Most people would agree that ‘prevention is better than cure’ and that in the case of common preventable (infectious or contagious) diseases, e.g. mumps and measles, these should be available free of charge in order to secure the highest level of effectiveness. Prolonged prevention has virtually eradicated some otherwise potentially fatal diseases.
COVID-19, like other Corona type diseases before, raises the question of who should bear the cost of developing an effective vaccine. It is not a simple choice. Should it be left to private enterprise, to publicly funded researchers (Universities) or private foundations? To compete or collaborate? There is no simple answer. Across the world scientists, whatever their persuasion, are seeking a preventative vaccine, while just as many look for cures.
One thing is sure! The general public look to their respective authorities to protect them from the fraudulent claims of what ‘Doc’ might have described as ‘snake oil salesmen’.
In the meantime, different countries have different approaches to prevention. In the USA we have 50! But the general concept is the same. Test as many as possible of the population, in order of their risk of infection and the likelihood of a serious outcome, and isolate those who are infected. At the moment the cost of testing is being born jointly by the insurers and the government. The cost of isolation and social distancing (the impact on the economy) is born by the working public (you and me) in terms of lost production/income (buffered by state/federal benefits).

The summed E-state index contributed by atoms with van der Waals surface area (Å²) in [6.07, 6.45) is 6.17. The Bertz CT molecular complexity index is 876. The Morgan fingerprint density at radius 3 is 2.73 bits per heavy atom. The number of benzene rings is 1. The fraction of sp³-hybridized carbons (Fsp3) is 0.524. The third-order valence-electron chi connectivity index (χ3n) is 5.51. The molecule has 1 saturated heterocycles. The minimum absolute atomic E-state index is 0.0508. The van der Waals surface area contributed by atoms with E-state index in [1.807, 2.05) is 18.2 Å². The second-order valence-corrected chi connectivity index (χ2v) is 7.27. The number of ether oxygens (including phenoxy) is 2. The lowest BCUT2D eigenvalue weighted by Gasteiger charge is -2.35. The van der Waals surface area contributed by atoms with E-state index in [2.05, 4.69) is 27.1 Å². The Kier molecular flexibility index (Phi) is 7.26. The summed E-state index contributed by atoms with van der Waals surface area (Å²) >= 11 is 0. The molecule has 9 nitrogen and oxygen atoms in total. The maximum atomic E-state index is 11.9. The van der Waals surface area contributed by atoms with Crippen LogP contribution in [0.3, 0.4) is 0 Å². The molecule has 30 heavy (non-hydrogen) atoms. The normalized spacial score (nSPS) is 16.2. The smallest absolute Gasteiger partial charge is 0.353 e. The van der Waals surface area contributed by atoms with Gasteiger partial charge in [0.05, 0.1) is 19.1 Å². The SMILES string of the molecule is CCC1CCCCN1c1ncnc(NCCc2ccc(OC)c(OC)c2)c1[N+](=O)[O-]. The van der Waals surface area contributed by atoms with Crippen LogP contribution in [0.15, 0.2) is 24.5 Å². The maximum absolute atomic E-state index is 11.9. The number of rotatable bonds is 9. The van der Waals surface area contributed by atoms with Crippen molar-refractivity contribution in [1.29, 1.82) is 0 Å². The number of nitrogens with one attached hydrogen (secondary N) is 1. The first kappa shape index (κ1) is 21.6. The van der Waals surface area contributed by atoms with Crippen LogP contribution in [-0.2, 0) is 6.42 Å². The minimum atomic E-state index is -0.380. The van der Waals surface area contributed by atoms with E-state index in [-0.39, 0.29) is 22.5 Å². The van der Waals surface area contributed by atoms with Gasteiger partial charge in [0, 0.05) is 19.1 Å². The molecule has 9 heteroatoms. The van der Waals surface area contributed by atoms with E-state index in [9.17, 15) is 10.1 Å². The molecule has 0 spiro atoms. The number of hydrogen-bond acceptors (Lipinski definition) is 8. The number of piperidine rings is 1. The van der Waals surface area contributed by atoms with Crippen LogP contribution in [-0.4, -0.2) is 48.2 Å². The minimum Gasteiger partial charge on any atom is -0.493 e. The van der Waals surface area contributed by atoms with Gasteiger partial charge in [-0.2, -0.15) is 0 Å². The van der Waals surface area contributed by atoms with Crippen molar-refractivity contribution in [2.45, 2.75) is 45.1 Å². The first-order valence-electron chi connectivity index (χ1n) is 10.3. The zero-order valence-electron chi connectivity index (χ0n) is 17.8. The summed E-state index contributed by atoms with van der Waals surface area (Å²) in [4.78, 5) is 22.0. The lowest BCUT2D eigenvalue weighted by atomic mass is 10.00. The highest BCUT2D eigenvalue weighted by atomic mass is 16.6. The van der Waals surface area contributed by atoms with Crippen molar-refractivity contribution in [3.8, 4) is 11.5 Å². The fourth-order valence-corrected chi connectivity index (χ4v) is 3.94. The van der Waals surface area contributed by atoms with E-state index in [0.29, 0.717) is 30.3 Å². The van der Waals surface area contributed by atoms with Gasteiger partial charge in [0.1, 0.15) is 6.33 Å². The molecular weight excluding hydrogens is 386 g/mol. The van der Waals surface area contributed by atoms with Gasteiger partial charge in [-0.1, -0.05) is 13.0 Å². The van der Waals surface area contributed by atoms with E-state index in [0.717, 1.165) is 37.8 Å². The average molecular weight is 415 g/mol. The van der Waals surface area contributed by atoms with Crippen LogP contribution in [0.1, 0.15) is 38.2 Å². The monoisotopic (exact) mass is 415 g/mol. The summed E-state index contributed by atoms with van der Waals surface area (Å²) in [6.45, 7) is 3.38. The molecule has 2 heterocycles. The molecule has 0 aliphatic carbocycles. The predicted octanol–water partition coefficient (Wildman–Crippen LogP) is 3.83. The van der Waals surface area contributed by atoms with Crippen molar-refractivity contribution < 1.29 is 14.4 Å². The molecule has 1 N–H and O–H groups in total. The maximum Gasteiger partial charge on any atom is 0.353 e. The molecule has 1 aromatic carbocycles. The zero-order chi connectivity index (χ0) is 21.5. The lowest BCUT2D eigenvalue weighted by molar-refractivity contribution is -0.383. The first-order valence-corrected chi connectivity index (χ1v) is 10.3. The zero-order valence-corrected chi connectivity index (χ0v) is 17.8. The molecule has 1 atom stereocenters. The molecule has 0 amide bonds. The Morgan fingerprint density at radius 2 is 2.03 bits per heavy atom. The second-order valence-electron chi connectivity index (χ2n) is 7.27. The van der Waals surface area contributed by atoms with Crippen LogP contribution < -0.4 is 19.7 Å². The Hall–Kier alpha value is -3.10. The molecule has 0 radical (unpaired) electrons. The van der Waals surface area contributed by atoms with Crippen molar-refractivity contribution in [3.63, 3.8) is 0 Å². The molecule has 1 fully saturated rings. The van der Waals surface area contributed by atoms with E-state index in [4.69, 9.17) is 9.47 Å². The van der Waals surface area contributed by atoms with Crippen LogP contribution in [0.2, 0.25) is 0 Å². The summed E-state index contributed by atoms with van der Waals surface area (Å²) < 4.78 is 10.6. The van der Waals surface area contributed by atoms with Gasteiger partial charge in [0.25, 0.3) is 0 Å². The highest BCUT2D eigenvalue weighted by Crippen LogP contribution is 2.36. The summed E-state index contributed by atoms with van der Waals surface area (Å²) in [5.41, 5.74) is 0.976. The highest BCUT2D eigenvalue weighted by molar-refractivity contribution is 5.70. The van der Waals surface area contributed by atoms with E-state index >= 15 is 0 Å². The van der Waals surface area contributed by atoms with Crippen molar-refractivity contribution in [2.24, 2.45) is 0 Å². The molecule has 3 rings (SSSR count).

In the US we have a system which, subject to state variations, divides the cost of healthcare between the individual (usually insured as a member of an employer-sponsored group) and the federal/state governments. We should not forget that when the government spends money it is our money (taxes) that they are spending.